Were you inundated with New Year’s resolution suggestions this year? Have you already broken the ones you made a month ago? Did you make a pricing resolution? If not, let me suggest one for the remaining 11 months of the year: take a look at how other industries do their pricing.
There are some compelling reasons for taking the pricing model from one industry and applying it to another. Why reinvent the wheel if someone else has already gone before you and done so? Reed Hastings, the founder of Netflix, asked himself why a DVD rental business shouldn’t adopt a gymnasium–type pricing model, where customers could borrow as many DVD as they liked as part of their monthly subscription.
Sometimes it makes sense to adopt the pricing model of an adjacent industry. Airlines have been doing revenue/yield management for 40 years now. It has now moved into adjacent industries such as rail travel, via the likes of Virgin Trains, Amtrak’s Acela services in the US and the European high-speed rail alliance, Railteam. As many rail passengers will also be air passengers, they already “get it” when it comes to revenue/yield management.
Another industry’s pricing model may prove to be more cash-flow friendly. Valve Software, for example, has created “episodic” pricing, where gamers, rather than buying a $50-$60 game, buy a $20 game, followed by a choice of add-ons (an extra mission on a game, for example) for a nominal price.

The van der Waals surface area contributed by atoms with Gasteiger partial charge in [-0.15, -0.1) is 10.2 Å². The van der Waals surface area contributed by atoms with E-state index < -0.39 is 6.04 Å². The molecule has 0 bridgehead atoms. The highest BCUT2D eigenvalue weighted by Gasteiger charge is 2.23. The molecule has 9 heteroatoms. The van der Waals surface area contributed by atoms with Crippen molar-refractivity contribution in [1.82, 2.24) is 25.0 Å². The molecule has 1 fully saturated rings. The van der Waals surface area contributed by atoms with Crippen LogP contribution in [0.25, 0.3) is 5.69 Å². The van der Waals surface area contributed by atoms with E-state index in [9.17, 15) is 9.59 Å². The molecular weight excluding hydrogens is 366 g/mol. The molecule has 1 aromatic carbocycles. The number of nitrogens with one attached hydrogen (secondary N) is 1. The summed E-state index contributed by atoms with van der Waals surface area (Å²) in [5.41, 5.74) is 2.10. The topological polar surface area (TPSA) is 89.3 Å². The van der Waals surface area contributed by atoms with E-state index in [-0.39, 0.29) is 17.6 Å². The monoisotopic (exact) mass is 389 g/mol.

Several years ago, Virgin Blue took the humble pub happy hour and put it on its website between 1pm and 2pm to dispose of unsold inventory. One could argue that this initiative provided some welcome positive PR, but perhaps it also created a new channel to reach the extremely price-sensitive passenger.
Meanwhile, Johnson & Johnson’s cancer drug Velcade is offered to Britain’s NHS under a pay-for-performance pricing model, not dissimilar to Google’s cost-per-click pricing model. Patients who do not respond to the drug (in part or in total) will be taken off the drug, with J&J honouring a money-back guarantee to the NHS. Those who do respond will be fully funded by the NHS.
There are also examples of companies adopting a pricing model that is under pressure and being rejected by customers in other industries. Take time-based pricing, for example, so prevalent in the professional services industries.
Tsiferblat, a Moscow-based chain of cafes, doesn’t charge for lattes, mochas and cappuccinos the way most cafes do. It charges for the time you spend in the cafe: two rubles per minute for the first hour, and one ruble a minute thereafter, up to a maximum of five hours.
And speaking of the legal industry, the UK law firm Addleshaw Goddard recently won the “Most Innovative Law Firm In Value Resourcing” award in the FT 2012 Innovative Lawyers Survey. The firm breaks tasks into four levels of complexity, with a fixed rate applied to each. The judges commended its “new and uniquely comprehensive approach to its pricing, which shows impressive learning from other industries and offers options to suit all clients.”
Now wouldn’t that be an achievement to celebrate next New Year’s Eve?